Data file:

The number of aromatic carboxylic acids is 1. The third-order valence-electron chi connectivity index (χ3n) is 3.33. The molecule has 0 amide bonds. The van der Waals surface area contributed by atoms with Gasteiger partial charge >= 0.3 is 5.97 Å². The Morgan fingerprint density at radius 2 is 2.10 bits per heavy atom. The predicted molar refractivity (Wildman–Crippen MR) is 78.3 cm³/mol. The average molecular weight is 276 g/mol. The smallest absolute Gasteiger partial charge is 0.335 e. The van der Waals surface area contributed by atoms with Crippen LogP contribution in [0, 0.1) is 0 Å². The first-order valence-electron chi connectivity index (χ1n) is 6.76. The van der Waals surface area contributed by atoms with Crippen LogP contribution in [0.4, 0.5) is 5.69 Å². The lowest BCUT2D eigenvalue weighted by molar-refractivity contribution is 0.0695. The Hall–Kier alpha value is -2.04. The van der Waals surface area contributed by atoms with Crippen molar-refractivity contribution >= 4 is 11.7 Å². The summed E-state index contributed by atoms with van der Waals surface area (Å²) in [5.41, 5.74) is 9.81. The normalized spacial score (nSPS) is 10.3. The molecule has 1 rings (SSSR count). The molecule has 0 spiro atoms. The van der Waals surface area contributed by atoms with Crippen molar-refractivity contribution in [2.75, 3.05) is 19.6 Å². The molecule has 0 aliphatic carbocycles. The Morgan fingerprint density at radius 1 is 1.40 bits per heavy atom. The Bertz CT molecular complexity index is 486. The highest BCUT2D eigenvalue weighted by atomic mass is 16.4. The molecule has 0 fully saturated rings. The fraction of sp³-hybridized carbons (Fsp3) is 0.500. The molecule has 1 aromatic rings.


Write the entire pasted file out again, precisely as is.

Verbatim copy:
The number of aromatic carboxylic acids is 1. The third-order valence-electron chi connectivity index (χ3n) is 3.33. The molecule has 0 amide bonds. The van der Waals surface area contributed by atoms with Gasteiger partial charge >= 0.3 is 5.97 Å². The Morgan fingerprint density at radius 2 is 2.10 bits per heavy atom. The predicted molar refractivity (Wildman–Crippen MR) is 78.3 cm³/mol. The average molecular weight is 276 g/mol. The smallest absolute Gasteiger partial charge is 0.335 e. The van der Waals surface area contributed by atoms with Crippen LogP contribution in [0, 0.1) is 0 Å². The first-order valence-electron chi connectivity index (χ1n) is 6.76. The van der Waals surface area contributed by atoms with Crippen LogP contribution in [0.4, 0.5) is 5.69 Å². The lowest BCUT2D eigenvalue weighted by molar-refractivity contribution is 0.0695. The Hall–Kier alpha value is -2.04. The van der Waals surface area contributed by atoms with Crippen molar-refractivity contribution >= 4 is 11.7 Å². The summed E-state index contributed by atoms with van der Waals surface area (Å²) in [5.41, 5.74) is 9.81. The normalized spacial score (nSPS) is 10.3. The molecule has 1 rings (SSSR count). The molecule has 0 spiro atoms. The van der Waals surface area contributed by atoms with Crippen molar-refractivity contribution in [2.75, 3.05) is 19.6 Å². The molecule has 0 aliphatic carbocycles. The Morgan fingerprint density at radius 1 is 1.40 bits per heavy atom. The Bertz CT molecular complexity index is 486. The highest BCUT2D eigenvalue weighted by atomic mass is 16.4. The molecule has 0 fully saturated rings. The fraction of sp³-hybridized carbons (Fsp3) is 0.500. The molecule has 1 aromatic rings.